When journalist-turned-politician S Ve Shekhar casually forwarded a social media post suggesting that women journalists needed to sleep with their bosses to keep their jobs, he found himself accused of crimes under Sections 504 (Provoking Breach of Peace), 505 (Public Mischief) and 509 (Insulting the Modesty of a Woman) of the IPC. Facing arrest, Shekhar pleaded that he forwarded “ideas” without great thought, whether or not he agreed with them. In any case, he argued that he had no intention of committing a crime.
The Madras High Court was unimpressed. Words may be said in the heat of the moment and regretted later, it ruled on May 10, but putting such words in writing meant that the author knew the consequences of what he had written. In culmination, the Court established a remarkable new legal principle: “Forwarding a message is equal to accepting and endorsing the message.”
At a superficial level, those of us who have suffered at the hands of compulsive forwarders of perverse social media trash will be gratified that the law now requires citizens to behave like responsible adults. Some of us will probably be relieved that it will now be a tiny bit more difficult to circulate obvious fake news without facing the consequences. But there is a price to be paid here. Gossip is a key tool for social bonding in a wide array of cultures and gossip is always replete with “fake news”.
If tattle was a problem, would Shobhaa De even exist as a phenomenon this side of Stardust? To put it in perspective, it seems that sending a clipping of a potentially defamatory newspaper article now to a friend is the same as defaming that person! For that, we are all wide open to a range of potential crimes on any given day.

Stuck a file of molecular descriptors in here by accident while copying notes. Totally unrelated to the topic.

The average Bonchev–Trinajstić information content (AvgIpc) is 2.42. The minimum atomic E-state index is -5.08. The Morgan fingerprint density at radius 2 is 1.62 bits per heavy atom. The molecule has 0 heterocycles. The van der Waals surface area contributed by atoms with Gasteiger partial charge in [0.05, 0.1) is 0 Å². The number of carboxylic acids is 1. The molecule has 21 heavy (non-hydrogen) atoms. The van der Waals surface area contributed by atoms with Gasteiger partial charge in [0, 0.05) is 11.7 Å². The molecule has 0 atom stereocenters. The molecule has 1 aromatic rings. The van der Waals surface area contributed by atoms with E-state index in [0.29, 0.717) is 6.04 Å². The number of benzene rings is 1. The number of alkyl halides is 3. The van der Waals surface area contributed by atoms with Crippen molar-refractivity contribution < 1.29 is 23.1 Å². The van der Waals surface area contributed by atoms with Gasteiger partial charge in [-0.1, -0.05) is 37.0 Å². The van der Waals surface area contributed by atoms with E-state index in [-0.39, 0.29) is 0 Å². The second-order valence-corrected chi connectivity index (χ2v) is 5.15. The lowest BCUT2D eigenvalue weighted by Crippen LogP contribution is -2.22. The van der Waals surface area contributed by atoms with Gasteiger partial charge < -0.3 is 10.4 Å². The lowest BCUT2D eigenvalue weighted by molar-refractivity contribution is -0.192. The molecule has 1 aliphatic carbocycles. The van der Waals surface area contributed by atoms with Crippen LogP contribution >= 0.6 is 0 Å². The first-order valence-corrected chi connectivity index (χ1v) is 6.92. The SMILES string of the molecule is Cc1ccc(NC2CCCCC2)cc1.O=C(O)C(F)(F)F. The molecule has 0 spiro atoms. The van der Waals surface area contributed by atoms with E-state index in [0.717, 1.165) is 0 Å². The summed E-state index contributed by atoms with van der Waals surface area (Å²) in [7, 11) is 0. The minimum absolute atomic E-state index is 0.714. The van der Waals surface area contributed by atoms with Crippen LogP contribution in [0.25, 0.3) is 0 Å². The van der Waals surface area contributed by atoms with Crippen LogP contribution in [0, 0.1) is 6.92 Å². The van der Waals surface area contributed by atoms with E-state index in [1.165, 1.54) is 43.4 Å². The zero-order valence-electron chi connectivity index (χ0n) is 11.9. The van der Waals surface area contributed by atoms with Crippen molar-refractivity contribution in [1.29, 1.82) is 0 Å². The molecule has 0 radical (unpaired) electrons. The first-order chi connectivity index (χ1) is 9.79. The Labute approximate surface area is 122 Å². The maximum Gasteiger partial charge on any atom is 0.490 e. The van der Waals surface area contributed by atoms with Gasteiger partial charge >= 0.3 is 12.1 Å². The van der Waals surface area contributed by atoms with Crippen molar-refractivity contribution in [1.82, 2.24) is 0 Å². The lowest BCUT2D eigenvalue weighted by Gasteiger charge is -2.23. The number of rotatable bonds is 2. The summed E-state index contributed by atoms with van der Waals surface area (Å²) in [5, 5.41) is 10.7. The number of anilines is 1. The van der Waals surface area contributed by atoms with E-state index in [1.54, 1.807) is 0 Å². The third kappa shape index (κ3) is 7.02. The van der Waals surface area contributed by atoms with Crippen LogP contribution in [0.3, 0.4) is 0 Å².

Take this example. On April 29, 2018, union minister Piyush Goyal recycled old NASA photos showing urbanisation trends in India to congratulate PM Modi for the spectacular “elimination of darkness from the lives of fellow Indian villagers”. It was later revealed that the pictures were not taken the night after India achieved complete electrification but highlighted patterns of human settlement. In connecting the old image with the new reality, did the minister become liable to a case of misrepresentation and cheating (Section 415) because of its impact on voters in Karnataka? At what point does any image or illustration acquire the absolute obligation to represent the truth, the whole truth and nothing but the truth? Those who dislike intellectualisations of everyday realities would argue that this obscures the issue. Social media circulates more easily identified outrageous “lies” than “credibly possible” forwards. What’s so hard about understanding that you cannot circulate a news item about the death of a gorgeous film star of yesteryears before she has passed on? However, the plot coagulates considerably when the news is not just skeleton events but a narrative of it.
Often, news is very rarely just news. A dog dying is not news. That he was clubbed by the neighbour is news. That the neighbour bit the dog, thus killing it is even better news. News isn’t about data reduced to their bare knucklebones; news is real world stories worth telling. How the story is told depends on the paradigm—the frame of reference—that is applied to the event.